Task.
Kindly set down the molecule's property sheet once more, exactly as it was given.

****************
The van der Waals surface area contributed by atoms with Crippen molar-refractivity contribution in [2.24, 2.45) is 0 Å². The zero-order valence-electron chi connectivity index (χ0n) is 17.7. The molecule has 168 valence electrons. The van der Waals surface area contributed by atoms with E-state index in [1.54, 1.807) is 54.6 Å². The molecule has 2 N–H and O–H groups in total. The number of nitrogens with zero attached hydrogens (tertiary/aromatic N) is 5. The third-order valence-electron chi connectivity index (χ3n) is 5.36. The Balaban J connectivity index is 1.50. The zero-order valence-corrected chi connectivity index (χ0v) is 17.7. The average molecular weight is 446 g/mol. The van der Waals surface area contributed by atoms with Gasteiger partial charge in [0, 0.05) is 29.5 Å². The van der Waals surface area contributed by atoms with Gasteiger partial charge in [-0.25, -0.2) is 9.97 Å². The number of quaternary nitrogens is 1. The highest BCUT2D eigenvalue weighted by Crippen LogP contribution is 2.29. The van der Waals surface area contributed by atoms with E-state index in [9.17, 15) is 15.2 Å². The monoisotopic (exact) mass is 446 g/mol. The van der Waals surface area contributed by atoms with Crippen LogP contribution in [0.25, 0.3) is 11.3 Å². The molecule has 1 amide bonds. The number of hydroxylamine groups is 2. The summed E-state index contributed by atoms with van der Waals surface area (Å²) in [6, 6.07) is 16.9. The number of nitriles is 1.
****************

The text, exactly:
The van der Waals surface area contributed by atoms with Crippen molar-refractivity contribution in [2.24, 2.45) is 0 Å². The zero-order valence-electron chi connectivity index (χ0n) is 17.7. The molecule has 168 valence electrons. The van der Waals surface area contributed by atoms with E-state index in [1.54, 1.807) is 54.6 Å². The molecule has 2 N–H and O–H groups in total. The number of nitrogens with zero attached hydrogens (tertiary/aromatic N) is 5. The third-order valence-electron chi connectivity index (χ3n) is 5.36. The Balaban J connectivity index is 1.50. The zero-order valence-corrected chi connectivity index (χ0v) is 17.7. The average molecular weight is 446 g/mol. The van der Waals surface area contributed by atoms with Gasteiger partial charge in [0, 0.05) is 29.5 Å². The van der Waals surface area contributed by atoms with Gasteiger partial charge in [-0.25, -0.2) is 9.97 Å². The number of quaternary nitrogens is 1. The highest BCUT2D eigenvalue weighted by Crippen LogP contribution is 2.29. The van der Waals surface area contributed by atoms with E-state index in [9.17, 15) is 15.2 Å². The monoisotopic (exact) mass is 446 g/mol. The van der Waals surface area contributed by atoms with Crippen LogP contribution in [0.25, 0.3) is 11.3 Å². The molecule has 1 amide bonds. The number of hydroxylamine groups is 2. The summed E-state index contributed by atoms with van der Waals surface area (Å²) in [6, 6.07) is 16.9. The number of nitriles is 1.